The Motorola court’s analysis casts no doubt on the validity of petitioners’ criminal convictions. Unlike a private antitrust suit, which arises only when the private plaintiff is “injured in his business or property by reason of” the Sherman Act violation, 15 U.S.C. 15, government enforcement actions—whether a criminal prosecution or “proceedings in equity to prevent and restrain [Sherman Act] violations,” 15 U.S.C. 4—do not require any private injury. Instead, the government sues in its sovereign capacity to redress a violation of its laws. See Empagran, 542 U.S. at 170. The enforcement provision that can be invoked by the United States even when no plaintiff has suffered an injury.”), cert. dismissed, 539 U.S. 978 (2003), abrogated on other grounds, 542 U.S. 155 (2004). As the Motorola court itself explained, “[i]f price-fixing by the component manufacturers had the requisite statutory effect on cellphone prices in the United States, the Act would not block the Department of Justice from seeking criminal or injunctive remedies.
I’ve written earlier (here) that I did not think the Supreme Court would grant cert. in AU Optronics (or Motorola). The LCD “cartel ended when the FBI raided AU Optronics America office in Houston, Texas.” This does not sound like a good fact from which to launch an argument that the cartel was outside the scope of the Sherman Act.
There will, however, be future, more difficult cases for the courts, and eventually the Supreme Court, to consider. Both AU Optronics and Motorola recognize that, depending on the facts, fixing the price of goods sold abroad but used as components in products bound for the United States can have a “direct, substantial and reasonably foreseeable” effect on U.S. commerce within the meaning of FTAIA. But, those facts will not always be as simple as here where the LCD screens represented the largest component cost of finished product. And, $23.5 billion in component commerce passes any test of “substantial.” Also, the supply chain here was reasonably “direct.” A price fixed LCD screen went into the component that was then shipped into the finished product.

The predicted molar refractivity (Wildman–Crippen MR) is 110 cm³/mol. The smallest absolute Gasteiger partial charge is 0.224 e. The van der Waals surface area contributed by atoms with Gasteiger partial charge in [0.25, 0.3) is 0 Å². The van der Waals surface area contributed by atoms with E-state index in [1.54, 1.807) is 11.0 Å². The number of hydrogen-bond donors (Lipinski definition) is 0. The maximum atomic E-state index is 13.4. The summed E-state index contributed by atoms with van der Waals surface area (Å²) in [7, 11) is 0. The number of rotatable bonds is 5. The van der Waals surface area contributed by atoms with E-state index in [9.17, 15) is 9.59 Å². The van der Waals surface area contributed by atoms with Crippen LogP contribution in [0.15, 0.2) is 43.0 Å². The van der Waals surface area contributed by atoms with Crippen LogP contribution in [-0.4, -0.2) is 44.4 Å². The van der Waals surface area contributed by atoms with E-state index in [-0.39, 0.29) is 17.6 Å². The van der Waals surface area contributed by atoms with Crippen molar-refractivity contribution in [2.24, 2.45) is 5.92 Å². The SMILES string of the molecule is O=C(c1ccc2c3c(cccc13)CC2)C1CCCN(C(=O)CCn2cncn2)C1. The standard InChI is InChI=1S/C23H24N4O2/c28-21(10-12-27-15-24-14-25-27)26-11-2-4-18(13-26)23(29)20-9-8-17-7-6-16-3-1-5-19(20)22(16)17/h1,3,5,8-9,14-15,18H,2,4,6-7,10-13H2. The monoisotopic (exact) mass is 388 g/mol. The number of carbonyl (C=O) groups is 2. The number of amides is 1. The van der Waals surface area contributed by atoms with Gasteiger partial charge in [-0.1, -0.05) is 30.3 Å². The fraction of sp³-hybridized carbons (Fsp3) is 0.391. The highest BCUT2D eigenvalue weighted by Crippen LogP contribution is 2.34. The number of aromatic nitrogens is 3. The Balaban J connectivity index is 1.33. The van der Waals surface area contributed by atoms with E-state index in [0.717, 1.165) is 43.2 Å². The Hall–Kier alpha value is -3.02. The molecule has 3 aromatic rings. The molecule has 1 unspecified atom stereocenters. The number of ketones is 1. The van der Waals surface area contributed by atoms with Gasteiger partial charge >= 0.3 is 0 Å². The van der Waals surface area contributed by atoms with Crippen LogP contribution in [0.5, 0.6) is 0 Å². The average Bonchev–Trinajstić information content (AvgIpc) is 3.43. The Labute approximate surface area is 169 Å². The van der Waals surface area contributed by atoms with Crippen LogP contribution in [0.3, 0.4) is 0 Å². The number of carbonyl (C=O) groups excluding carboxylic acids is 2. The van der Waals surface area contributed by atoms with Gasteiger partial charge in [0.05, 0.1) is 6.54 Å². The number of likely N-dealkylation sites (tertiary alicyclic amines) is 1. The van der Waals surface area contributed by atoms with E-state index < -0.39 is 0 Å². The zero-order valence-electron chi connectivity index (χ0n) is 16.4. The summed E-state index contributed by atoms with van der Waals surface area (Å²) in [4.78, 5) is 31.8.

But, what if the price-fixed product was a raw material used to make the screen? And sold by a manufacture to distributors? Then, fabricators chemically treated the raw material and other fabricators added some other value enhancing process[es] before the raw material became a TFT-LCD screen? A myriad of fact patterns will test the courts ability to set the contours of what constitutes a “direct, substantial and reasonably foreseeable” effect on US commerce. In these “closer calls” the view of government enforcement agencies and private plaintiffs will sometimes (often?) diverge. International comity plays a role in defining the reach of the Sherman Act. As I have written about before (here) and (here), (and cited by Judge Posner in Motorola), enforcement agencies have “skin in the game” of respecting international comity and developing cooperation with foreign competition enforcement agencies. Private plaintiffs, on the other hand, are charged with advocating for the interest of their clients who may have a claim under the Sherman Act for price-fixing. Foreign governments who have filed amicus briefs asking courts to respect foreign comity interests in deciding the extraterritorial scope of the Sherman Act are principally concerned with having foreign companies hauled into U.S. courts and be subjected to the U.S. treble damage class action regime. This is going to a continuing area of judicial development. Eventually the reach of the Sherman Act in component price-fixing cases will have to be addressed by the Supreme Court. I just don’t believe that either AU Optronics or Motorola will be that case.
Thanks for reading.